18. 22

    hi im from iraq do i need a visa if i go to quito ?

  19. 23

    I am an indian and want to marry an ecuadorian girl in india . can i get the ecuadorian residency after marrying her in india. please reply

  20. 24

    please someone guide me on how to gain a residence permit in Ecuador

  21. 25

    We are considering retiring to Equador and wonder what the health requirements are?

  22. 26

    Can anybody here give me the name (title of organization) and maybe even a phone number of the proper office in ecuador to apply to get a visa? thank you.

    • 27

      Hi Shiloh, Check out the US Embassy’s Quito office webpage. It has phone numbers and address for you to contact regarding the visa process for Ecuador.

  23. 28

    can u send me details o f optometrist
    job vacancy applicationfor this site

  24. 29

    i am a school teacher from India with 8 years of teaching experience… i am 35 years old and unmarried. Am i eligible to apply for PR visa in Ecuador?

  25. 30

    This is a recommendation for Sara Chaca and her law firm, Ecuador Visas & Containers, whose website is found at, in assisting Expats in obtaining Residency visas and Cedulas.

    Our experience had the potential to be a complete nightmare, and had it not been for Sara, we would have probably gone back to the U.S. with our tails tucked between our legs. To begin with, BEFORE WE HAD MET SARA, we made two trips to Miami to talk to the people at the Ecuador Consulate to find out what we needed to do and then to pick up our visa’s prior to leaving the states. The consulate referred us to a woman that worked at the Banco Del Austro there in the plaza down from the consulate. She is an Ecuadorian citizen and she translated and notarized all our documents after we had them Apostilled. On our second trip, we picked up the translations.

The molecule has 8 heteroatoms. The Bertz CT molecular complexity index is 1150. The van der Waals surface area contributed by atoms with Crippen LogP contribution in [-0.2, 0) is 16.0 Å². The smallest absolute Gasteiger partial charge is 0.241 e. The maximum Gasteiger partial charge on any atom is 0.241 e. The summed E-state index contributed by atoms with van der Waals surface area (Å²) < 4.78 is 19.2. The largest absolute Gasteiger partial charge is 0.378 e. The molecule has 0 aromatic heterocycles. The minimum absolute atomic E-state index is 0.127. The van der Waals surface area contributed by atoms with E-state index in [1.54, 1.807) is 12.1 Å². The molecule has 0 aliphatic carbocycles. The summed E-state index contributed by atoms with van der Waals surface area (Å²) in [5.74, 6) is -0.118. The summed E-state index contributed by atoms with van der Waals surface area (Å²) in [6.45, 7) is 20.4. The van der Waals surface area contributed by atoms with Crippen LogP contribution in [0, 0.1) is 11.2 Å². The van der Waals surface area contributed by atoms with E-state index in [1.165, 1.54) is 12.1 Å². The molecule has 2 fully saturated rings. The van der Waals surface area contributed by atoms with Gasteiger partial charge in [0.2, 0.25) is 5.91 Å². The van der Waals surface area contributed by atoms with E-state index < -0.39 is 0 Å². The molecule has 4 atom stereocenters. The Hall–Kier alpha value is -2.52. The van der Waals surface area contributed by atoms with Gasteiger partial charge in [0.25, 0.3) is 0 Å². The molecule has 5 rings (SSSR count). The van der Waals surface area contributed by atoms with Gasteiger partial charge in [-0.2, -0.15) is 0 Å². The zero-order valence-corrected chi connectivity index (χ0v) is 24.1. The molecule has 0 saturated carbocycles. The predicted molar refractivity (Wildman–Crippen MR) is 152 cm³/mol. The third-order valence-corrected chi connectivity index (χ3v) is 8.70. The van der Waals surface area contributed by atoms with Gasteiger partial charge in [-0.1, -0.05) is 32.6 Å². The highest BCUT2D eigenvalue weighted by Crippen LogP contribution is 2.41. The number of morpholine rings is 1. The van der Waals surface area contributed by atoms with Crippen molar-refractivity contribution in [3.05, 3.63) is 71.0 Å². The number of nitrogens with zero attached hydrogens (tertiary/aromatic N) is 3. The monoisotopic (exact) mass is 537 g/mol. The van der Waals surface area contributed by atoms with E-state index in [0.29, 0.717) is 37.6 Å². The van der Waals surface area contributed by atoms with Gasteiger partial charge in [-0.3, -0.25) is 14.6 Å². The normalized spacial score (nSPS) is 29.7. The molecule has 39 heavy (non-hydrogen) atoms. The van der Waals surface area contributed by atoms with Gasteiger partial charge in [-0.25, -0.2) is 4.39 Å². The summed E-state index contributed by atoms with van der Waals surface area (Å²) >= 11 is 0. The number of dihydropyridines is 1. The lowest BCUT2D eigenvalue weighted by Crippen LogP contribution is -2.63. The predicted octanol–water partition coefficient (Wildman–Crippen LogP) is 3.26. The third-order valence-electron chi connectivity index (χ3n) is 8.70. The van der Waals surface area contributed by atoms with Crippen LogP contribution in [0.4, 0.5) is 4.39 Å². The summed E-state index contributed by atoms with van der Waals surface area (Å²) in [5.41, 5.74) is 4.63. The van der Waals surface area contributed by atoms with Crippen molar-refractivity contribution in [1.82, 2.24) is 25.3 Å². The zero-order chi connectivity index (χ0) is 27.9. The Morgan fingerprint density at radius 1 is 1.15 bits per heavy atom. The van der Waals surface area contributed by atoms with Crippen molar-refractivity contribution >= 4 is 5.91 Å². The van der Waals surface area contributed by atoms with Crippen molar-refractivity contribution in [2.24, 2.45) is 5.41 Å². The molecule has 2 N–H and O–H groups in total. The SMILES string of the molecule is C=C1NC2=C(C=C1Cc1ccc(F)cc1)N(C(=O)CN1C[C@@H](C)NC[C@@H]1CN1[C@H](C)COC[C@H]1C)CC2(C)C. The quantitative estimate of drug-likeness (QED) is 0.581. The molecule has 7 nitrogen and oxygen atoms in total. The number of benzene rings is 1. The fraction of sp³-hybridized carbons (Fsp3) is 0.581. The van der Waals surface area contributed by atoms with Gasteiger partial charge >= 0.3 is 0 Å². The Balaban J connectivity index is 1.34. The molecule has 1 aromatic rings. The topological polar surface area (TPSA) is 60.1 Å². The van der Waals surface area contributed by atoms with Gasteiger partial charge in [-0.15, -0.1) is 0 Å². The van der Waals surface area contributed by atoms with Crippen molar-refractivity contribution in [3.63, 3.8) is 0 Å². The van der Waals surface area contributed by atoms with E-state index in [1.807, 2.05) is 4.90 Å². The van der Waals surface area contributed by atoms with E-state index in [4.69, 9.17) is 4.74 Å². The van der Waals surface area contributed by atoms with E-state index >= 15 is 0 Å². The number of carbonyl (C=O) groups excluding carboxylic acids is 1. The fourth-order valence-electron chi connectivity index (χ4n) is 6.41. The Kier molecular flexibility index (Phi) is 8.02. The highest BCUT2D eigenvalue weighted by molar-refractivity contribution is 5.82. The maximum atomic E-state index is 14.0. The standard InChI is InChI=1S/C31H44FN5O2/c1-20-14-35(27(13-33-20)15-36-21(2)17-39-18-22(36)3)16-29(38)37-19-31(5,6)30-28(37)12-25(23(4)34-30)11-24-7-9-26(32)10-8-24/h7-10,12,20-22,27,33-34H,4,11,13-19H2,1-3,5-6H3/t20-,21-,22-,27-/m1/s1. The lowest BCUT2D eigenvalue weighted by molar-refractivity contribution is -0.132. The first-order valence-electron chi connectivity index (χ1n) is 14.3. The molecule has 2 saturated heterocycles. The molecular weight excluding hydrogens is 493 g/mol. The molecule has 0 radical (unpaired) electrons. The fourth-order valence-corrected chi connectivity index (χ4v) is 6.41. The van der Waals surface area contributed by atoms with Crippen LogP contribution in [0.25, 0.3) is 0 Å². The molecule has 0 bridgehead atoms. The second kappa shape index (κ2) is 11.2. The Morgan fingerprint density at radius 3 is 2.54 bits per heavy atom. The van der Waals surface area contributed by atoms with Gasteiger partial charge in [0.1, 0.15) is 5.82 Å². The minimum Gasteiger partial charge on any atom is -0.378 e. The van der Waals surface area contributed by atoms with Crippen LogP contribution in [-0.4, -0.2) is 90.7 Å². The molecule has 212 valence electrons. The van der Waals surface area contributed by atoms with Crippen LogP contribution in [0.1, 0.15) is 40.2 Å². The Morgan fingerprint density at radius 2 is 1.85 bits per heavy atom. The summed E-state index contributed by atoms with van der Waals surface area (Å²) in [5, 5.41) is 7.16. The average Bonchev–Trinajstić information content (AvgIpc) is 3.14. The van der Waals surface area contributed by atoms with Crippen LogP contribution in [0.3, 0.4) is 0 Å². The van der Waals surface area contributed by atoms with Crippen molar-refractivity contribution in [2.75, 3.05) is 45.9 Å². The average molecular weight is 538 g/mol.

We took those documents to the Miami consulate and they legalized every document. We opted for the 180 day visas instead of the free 90 day visas as we were thinking it would give us more time in case of any snags in the process. Well, when we arrived in Quito, immigration stamped our passports and we were off to Cuenca, none the wiser. All was going as planned until we went down to the Ministerio to apply for our residency visas. When we got to the desk with our legalized documents in hand, they refused every one of our documents because the notary stamp that the Ecuadorian Consulate’s translator/notary used was in English, not Spanish. And, the guy behind the counter made me very angry when he took my original marriage license and waved it in the air saying it was ridiculous. It was over 20 years old (my original) and that it didn’t prove that we were still married. They wanted one that was 30 days or less in age. It did not matter that it was certified by the county and Apostille by the state, translated, notarized and legalized by the Ecuador consulate in Miami, they would not accept it here in Cuenca. We were told we were going to have to go back to the states and get a new marriage license. I then told him that if I ordered a new license that it would look exactly like the one he had in his hand and would not prove that we were still married and that he needed to tell me exactly what he wanted to prove we were still married. He got angry and told me we had to leave the Ministerio. We left and I told my husband we had better get an attorney to handle this mess. This struck fear in the both of us as we had read the horror stories about the experiences of others in hiring an attorney and the money it cost them, the long drawn out processes….. So we went on Gringo Tree and started mulling through the recommendations. I called a couple of people from the recommendations and the last one I called was Sara Chaca. I was immediately struck by her kindness and understanding of our situation so we scheduled a meeting. It certainly helped that she spoke enough English that we could communicate effectively with her. So, we started the process. We went to the Migratory Police to obtain our Migratory Movement reports. Remember me mentioning going through immigration in Quito? Well, they stamped our passports T-3. That is for the 90 day visas that are free when you enter the country, not the 180 day visas we paid for in Miami and actually had. Well, that had to be corrected. Sara took us to the notary and got a special power of attorney, flew to Guayaquil and got that mess corrected. She was with us every step of the way. We did not have to go anywhere or do anything that she was not by our sides. And we must have gone to the Ministerio office a minimum of 12 times throughout the process. There were a couple of times that she couldn’t be with us but Gabby was there in her place. Gabby speaks very good English and is as sweet and kind as Sara. The both of them have the patience of saints too. Not something I am known for.